HOW TO TAKE CARE OF OUR LINEN
Knowing how to take care of linen correctly will ensure that the product will last for many years in perfect condition.
Here you can find some suggestions that will help your linen stay soft and neat as the first day.
Please take a look at our care label. You can wash our linen at 30, 40 and 60 degrees, depending on the piece. Make sure that anything you wash along with the linen is of similar colors. If your washing machine allows you to select the water level, choose the highest since linen is a super absorbent fabric and also avoid overloading the drum.
HAND WASHIf you choose to wash linen by hand, do so in a gentle motion but never wring it. When using detergent, choose one that is neutral or mild and does not contain bleaching agents such as chlorine or peroxide. Do not pour detergent directly onto textiles, rather add it to the water first and make sure the detergent is fully rinsed from the garment before drying.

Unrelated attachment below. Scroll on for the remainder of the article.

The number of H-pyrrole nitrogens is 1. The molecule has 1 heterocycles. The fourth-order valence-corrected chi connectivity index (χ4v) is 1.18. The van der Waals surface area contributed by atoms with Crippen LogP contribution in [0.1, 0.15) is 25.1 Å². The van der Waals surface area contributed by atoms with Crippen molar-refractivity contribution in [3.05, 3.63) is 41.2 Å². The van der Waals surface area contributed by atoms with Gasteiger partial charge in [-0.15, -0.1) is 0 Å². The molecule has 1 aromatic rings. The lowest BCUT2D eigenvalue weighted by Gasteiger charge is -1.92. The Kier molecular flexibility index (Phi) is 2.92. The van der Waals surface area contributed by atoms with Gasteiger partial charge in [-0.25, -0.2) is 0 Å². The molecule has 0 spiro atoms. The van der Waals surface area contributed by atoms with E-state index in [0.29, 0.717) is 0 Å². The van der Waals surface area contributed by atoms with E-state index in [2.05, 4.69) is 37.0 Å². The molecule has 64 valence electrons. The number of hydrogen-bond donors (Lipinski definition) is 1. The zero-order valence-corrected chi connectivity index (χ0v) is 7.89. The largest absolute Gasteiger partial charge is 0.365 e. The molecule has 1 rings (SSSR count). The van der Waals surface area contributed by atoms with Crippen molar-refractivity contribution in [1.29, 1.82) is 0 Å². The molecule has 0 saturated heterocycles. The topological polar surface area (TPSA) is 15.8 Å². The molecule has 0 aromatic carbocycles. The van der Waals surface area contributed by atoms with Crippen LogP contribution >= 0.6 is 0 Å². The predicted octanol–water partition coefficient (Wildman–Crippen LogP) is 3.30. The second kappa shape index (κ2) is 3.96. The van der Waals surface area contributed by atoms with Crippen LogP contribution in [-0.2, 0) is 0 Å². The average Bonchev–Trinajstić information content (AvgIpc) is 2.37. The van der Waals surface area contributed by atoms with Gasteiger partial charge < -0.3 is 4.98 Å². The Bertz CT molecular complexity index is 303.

DON'T TWIST THE LINEN
Don't twist linen clothes to wring out the water. Linen dries very quickly, but if you twist it, it will lose its fluffiness.
USE OF BLEACH
Detergents that contain bleaching agents are perfect for white clothes, but should not be used for colored clothes, as the clothes could become discolored or stained. Chlorine can weaken the fibers and cause them to turn yellow. If white fabrics need bleaching, use an oxygen-based bleach.
HOW TO DRY LINEN - IN A DRYER OR CLOTHESLINE
If the color of your linen is white, dry the garment in the shade to help preserve the original white. If you have bought natural linen, you should know that it is not solid neither to light nor to washing. We recommend drying on a clothesline; lying in the shade, being a very absorbent fabric, it will dry super fast and you will have it as if it had been ironed.
HOW TO IRON LINEN
If you buy one of our products, you don't need to iron it. The less you iron it, the prettier the natural wrinkle of the linen will look.
If instead you want to iron it, do it when the garment is still a little damp. Look on your iron for the name: LINEN (almost all have an indicator) to iron it properly.
Linen admits dry cleaning with perchlorethylene but we recommend that you use a less polluting system. Perchlorethylene, which is commonly used in dry cleaners, is highly polluting. In case you need dry cleaning for any reason, you can substitute perchlorethylene for wet cleaning. Here is an interesting article: